Lawyer Steven Schwartz of Levidow, Levidow & Oberman has been practicing law for three decades. Now, one case can completely derail his entire career.

Why? He relied on ChatGPT in his legal filings(opens in a new tab) and the AI chatbot completely manufactured previous cases, which Schwartz cited, out of thin air.

It all starts with the case in question, Mata v. Avianca. According to the New York Times(opens in a new tab), an Avianca(opens in a new tab) customer named Roberto Mata was suing the airline after a serving cart injured his knee during a flight. Avianca attempted to get a judge to dismiss the case. In response, Mata’s lawyers objected and submitted a brief filled with a slew of similar court decisions in the past. And that’s where ChatGPT came in.

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Schwartz, Mata’s lawyer who filed the case in state court and then provided legal research once it was transferred to Manhattan federal court, said he used OpenAI’s popular chatbot in order to “supplement” his own findings.

ChatGPT provided Schwartz with multiple names of similar cases: Varghese v. China Southern Airlines, Shaboon v. Egyptair, Petersen v. Iran Air, Martinez v. Delta Airlines, Estate of Durden v. KLM Royal Dutch Airlines, and Miller v. United Airlines.

The problem? ChatGPT completely made up all those cases. They do not exist.

Avianca’s legal team and the judge assigned to this case soon realized they could not locate any of these court decisions. This led to Schwartz explaining what happened in an affidavit on Thursday. The lawyer had referred to ChatGPT for help with his filing.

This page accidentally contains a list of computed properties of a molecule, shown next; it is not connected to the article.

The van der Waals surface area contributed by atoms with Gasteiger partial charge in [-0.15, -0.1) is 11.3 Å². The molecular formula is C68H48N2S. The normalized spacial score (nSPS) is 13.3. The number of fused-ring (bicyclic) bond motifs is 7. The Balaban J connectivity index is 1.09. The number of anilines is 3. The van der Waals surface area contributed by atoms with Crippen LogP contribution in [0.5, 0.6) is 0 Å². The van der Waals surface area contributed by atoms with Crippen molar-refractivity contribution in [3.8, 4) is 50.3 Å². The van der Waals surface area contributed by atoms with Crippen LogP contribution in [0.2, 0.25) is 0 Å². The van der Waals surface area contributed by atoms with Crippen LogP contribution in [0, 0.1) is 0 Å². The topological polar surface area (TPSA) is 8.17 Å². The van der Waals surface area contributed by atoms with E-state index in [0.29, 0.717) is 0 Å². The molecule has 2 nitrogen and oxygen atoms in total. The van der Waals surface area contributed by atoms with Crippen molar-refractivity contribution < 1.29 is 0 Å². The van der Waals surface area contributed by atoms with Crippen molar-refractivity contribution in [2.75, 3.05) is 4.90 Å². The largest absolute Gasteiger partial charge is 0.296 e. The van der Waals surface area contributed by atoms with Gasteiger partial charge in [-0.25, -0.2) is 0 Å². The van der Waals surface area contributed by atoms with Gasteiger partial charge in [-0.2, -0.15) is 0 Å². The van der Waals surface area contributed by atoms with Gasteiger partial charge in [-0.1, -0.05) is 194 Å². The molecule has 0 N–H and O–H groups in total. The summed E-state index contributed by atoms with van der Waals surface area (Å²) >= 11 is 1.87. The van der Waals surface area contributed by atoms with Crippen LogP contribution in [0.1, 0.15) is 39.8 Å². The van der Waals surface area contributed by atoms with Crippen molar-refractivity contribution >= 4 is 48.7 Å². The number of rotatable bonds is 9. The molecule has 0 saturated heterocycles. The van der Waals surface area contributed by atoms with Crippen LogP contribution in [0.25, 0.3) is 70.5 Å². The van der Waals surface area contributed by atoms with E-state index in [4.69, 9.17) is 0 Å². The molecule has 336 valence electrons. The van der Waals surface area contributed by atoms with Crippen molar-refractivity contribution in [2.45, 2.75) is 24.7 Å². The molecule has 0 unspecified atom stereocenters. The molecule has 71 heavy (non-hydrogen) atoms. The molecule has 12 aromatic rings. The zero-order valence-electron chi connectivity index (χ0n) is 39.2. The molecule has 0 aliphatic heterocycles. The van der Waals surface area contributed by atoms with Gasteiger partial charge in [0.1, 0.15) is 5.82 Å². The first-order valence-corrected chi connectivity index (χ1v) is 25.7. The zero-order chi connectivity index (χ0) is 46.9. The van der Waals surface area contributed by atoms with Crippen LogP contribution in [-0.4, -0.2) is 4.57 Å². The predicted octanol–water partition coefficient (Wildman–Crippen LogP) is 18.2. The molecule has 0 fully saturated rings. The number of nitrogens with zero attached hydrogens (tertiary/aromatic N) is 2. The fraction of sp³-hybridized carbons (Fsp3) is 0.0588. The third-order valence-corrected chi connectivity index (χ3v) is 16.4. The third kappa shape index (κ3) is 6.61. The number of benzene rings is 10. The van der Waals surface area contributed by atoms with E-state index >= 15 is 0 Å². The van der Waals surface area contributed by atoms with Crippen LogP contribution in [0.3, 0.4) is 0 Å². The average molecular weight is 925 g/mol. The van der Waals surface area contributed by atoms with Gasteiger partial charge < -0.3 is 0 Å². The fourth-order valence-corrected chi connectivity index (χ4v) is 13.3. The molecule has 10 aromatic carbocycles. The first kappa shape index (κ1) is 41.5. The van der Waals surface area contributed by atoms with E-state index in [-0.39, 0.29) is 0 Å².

According to Schwartz, he was “unaware of the possibility that its content could be false.” The lawyer even provided screenshots to the judge of his interactions with ChatGPT, asking the AI chatbot if one of the cases were real. ChatGPT responded that it was. It even confirmed that the cases could be found in “reputable legal databases.” Again, none of them could be found because the cases were all created by the chatbot.

It’s important to note that ChatGPT, like all AI chatbots, is a language model trained to follow instructions and provide a user with a response to their prompt. That means, if a user asks ChatGPT for information, it could give that user exactly what they’re looking for, even if it’s not factual. 

The judge has ordered a hearing next month to “discuss potential sanctions” for Schwartz in response to this “unprecedented circumstance.” That circumstance again being a lawyer filing a legal brief using fake court decisions and citations provided to him by ChatGPT.





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